“You made it just in time. And today we have chocolate donut holes. He usually only makes those on the weekends. They are REALLY good.” (The he must have referred to the owner.) We took the cheerful man’s advice and ordered a dozen donut holes along with a few sprinkle donuts, a lovely chocolate, buttercream-filled, powdered donut, another apple fritter (to compare) and a couple of crullers. They didn’t have the hometown feel of the first shop, but their donuts looked equally as scrumptious.

As we drove home, we dug into the donuts. Sampling this and that, savoring the bites and critiquing the qualities of each sweet treat. The kids were just plain happy. Thumbs up all around. Toby liked the apple fritter from the first store because it was dense, “better for dippin'”. I liked the apple fritter from the second; it was crispier, flakier, and had bigger chunks of apples. The buttermilk donut was better than any sour cream version I had experienced. And the chocolate donut holes were, indeed, amazing. Perfect, in fact.

We spent the rest of the day and weekend sharing and finishing off our tasty dunkers. They completely hit the spot (and probably made the spot grow a bit). And while I can’t completely say that one store is preferred over the other (I’ll need to conduct more qualitative research!), I know that both shops and the whole experience have helped me feel a bit more at home.


Filed under Food, Homelife

7 responses to “Four guys walk into a donut shop…

  1. you can’t lay that information out there and NOT share the names of the shops… especially with one who lives in the “south of town”!!!

    You’re next task should be to find an authentic bagel shop where they boil them on site fresh! Get that, and I’ll get you a doughnut! 🙂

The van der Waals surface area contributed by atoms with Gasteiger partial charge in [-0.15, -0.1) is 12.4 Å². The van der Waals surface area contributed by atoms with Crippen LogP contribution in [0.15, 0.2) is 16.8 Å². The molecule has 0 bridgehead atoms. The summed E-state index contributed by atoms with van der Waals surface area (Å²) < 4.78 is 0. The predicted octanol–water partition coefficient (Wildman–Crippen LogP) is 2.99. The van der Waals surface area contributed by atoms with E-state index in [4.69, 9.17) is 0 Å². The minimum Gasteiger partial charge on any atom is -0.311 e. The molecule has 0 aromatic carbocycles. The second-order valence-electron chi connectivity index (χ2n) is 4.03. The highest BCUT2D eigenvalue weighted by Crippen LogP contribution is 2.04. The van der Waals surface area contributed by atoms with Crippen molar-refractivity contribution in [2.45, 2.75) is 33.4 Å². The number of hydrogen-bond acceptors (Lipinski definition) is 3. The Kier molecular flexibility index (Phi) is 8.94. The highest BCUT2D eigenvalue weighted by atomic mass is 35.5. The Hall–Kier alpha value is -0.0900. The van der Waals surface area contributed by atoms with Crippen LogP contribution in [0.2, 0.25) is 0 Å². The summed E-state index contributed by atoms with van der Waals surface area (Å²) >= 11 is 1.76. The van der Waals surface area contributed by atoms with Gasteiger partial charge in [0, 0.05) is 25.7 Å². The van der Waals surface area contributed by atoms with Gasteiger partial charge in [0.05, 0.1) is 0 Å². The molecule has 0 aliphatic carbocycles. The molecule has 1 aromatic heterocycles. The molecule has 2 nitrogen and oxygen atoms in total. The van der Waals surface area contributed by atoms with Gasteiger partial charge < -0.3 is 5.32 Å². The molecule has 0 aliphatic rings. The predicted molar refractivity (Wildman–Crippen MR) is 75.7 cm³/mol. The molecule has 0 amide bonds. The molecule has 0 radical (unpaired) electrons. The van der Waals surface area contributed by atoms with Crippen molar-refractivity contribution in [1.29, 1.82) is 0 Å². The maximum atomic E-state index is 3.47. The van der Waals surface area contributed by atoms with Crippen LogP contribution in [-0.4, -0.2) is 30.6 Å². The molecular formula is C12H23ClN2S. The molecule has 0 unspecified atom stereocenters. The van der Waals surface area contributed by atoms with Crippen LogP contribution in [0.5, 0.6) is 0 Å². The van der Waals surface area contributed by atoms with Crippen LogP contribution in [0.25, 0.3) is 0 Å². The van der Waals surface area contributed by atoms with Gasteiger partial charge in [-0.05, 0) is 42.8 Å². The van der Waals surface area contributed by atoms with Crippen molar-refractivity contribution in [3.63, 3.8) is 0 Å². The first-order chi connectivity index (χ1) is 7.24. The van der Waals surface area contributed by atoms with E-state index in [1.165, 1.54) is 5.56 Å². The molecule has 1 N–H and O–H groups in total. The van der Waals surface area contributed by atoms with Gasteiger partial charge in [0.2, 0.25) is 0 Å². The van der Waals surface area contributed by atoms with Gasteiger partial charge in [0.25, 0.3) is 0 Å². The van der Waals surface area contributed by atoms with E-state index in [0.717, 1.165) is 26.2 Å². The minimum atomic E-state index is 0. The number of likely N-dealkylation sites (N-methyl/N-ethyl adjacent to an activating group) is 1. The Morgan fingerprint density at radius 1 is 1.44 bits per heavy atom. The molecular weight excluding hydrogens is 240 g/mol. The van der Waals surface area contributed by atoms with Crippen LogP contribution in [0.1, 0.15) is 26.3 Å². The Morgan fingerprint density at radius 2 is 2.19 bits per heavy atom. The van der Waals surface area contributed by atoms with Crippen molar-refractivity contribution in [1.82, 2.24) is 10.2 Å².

2. This is a fantastic idea! Chris and I will most likely be copying.

  3. Beth Johnson

    Twice a year when I go to see my primary doctor in Columbia City I have to stop at the Dunkin Donuts to get me a donut and a sandwich their sandwich’s are great not to mention their Chocolate Hazelnut Lotate Coffee is the Best Lotate I cand find besides the muncie church. I just Love Dunkin Donuts I drink their Decaffeinated coffee every day at home from wal-mart. I just wish we had a Dunkin Donuts here in WL.

  4. susan schoenfuhs

    And to think it all started when you were a toddler and I would bribe you with a trip to the doughnut (This is the spelling of doughnut when you were a child.) shop if you would be VERY quiet during church! Apparently, I created a DONUT monster! Of course, I picked up the craving from my mom, who on her way home from working the night shift at the hospital, would, on Sundays, often stop and pick up doughnuts. My bedroom was above the kitchen and I would hover over the heating vent to listen for the telltale sound of the crinkling, waxy, bakery sack. Hearing it was music to my ears! You KNOW my favorite are the marshmallow cream that are only found in certain parts of Maryland and Virginia. Oh the memories! And now you are passing on the family doughnut tradition. It makes a Mother proud!